Denied a Season, Some Ivy League Athletes Craft a Baseball Gap Year

Burley, the catcher from central California, usually wakes up at 9 a.m., checks his email, eats breakfast, and drives 20 minutes to the training center. He goes through a catalog of exercises prescribed as part of an admission exam, using foam rollers, ribbons, baseball balls, or mobility balls to tighten his quads, hip flexors, adductors, hamstrings, glutes, calves, peroneals, and virtually any other muscle that is used could activate to play baseball.

After 60 to 90 minutes sufficiently warmed up, he goes through a potpourri of exercises (depending on the day of the week) such as ice skater lunges, bowler squats, high knee jumps, box jumps, side shuffles and sprints as well as a variety of contortions.

“I’ve never felt this athletic in my life,” said Burley. “I want to go to a basketball court and get involved with people.”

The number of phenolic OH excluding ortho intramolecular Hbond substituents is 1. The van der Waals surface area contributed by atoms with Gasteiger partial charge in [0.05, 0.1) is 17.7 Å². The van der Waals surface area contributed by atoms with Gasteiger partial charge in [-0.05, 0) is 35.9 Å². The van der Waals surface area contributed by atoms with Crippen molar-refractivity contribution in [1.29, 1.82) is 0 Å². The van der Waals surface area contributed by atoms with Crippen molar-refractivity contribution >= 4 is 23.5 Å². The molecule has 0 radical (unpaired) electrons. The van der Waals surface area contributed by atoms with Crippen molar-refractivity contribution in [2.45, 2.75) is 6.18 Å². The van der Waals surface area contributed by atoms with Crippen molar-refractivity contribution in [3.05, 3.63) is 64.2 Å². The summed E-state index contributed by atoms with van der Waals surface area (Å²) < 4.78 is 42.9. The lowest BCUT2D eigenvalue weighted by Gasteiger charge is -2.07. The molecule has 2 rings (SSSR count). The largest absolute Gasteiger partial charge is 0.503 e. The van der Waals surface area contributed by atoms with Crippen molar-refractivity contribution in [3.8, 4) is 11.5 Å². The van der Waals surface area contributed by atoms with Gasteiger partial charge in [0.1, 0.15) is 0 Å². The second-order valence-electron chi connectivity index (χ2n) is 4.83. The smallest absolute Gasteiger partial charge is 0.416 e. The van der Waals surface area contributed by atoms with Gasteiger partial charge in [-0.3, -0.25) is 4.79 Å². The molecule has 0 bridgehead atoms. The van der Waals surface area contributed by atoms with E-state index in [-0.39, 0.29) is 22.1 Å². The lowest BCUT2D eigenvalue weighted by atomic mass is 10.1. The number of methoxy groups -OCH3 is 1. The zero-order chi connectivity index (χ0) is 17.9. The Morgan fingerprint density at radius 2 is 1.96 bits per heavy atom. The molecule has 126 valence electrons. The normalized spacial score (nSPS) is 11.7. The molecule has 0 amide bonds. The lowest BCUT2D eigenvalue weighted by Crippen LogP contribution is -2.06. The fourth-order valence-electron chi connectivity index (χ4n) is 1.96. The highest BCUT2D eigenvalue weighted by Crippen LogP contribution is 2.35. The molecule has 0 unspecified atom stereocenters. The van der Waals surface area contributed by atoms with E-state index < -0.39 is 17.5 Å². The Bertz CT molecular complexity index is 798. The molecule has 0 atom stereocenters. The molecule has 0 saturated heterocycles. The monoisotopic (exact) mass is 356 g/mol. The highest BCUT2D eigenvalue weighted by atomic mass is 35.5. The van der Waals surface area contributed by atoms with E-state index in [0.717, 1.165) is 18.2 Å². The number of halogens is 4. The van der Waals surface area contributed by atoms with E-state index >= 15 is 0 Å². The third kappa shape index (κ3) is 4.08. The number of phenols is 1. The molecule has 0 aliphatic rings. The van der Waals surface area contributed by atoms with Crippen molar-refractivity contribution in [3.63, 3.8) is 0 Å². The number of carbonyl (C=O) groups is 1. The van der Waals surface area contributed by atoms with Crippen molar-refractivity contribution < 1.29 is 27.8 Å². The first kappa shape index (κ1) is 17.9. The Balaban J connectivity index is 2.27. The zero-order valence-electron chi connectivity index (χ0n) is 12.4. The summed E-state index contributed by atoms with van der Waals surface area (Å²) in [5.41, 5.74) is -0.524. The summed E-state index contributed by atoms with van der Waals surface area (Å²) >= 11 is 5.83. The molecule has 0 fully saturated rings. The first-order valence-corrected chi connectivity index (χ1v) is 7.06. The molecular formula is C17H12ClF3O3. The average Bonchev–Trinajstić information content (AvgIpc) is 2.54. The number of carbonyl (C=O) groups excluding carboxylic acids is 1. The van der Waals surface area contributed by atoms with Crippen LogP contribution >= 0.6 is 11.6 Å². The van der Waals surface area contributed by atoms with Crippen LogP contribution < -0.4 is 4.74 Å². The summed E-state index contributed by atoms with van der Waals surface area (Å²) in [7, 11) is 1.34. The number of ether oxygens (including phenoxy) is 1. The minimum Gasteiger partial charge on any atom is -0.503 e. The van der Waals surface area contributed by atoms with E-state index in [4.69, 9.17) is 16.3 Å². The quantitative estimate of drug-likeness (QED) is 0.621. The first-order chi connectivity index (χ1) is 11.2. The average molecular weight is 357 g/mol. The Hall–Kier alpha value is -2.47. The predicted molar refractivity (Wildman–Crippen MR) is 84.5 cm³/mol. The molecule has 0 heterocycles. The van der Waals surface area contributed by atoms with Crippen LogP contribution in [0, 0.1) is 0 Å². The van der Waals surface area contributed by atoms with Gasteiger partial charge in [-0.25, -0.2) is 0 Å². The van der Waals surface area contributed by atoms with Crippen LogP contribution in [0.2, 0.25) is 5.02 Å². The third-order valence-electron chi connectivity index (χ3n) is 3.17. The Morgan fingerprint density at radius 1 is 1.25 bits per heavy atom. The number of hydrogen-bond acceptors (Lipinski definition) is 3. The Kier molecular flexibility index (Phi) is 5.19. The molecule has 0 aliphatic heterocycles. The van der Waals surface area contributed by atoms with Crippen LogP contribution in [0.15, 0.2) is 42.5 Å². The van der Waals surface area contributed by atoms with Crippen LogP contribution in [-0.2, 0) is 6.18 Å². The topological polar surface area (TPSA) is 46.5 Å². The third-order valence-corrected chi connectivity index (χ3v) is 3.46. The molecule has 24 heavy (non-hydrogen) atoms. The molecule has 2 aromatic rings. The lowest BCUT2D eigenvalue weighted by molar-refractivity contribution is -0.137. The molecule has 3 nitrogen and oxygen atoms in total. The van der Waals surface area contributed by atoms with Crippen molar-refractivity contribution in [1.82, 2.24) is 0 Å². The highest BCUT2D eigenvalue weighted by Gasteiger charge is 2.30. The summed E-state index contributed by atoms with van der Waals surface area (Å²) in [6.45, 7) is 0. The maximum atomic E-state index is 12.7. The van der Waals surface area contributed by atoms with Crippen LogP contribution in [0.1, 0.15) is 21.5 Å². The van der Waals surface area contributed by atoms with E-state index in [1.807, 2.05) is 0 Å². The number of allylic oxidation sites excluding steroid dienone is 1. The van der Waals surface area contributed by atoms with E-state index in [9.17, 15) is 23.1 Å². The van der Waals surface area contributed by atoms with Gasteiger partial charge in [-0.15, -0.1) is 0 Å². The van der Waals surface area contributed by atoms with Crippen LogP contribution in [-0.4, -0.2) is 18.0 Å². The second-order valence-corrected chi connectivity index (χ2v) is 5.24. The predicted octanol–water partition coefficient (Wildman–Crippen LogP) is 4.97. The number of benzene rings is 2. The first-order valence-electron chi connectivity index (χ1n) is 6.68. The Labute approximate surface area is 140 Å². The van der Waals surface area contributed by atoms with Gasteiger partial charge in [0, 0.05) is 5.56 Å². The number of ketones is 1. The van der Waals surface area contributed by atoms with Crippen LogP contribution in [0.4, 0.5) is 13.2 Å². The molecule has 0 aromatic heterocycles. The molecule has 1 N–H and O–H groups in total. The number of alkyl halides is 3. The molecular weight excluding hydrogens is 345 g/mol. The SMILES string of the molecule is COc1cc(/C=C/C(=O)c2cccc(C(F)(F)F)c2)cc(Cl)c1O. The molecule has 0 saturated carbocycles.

In the afternoon, the work on his body is translated into play. Burley catches jugs that could range from high schoolers to his Brown teammates to little leagues. Sometimes they work in simulated games or in scrimmages against rackets. “I see people throwing nasty balls that college folks haven’t got,” said Burley. “And I’m learning to read swings better, which helped me with pitch calling.”

On some days he works in the batting cages on his swing.

At 3 p.m., Burley drives back to his apartment, showering, eating, and drawing his attention to school, attending classes, most of which are taped, and doing his homework until he goes to bed. The other players followed a similar daily routine for almost two months – except on Sundays, when they often go to the beach when they are busy with schoolwork.

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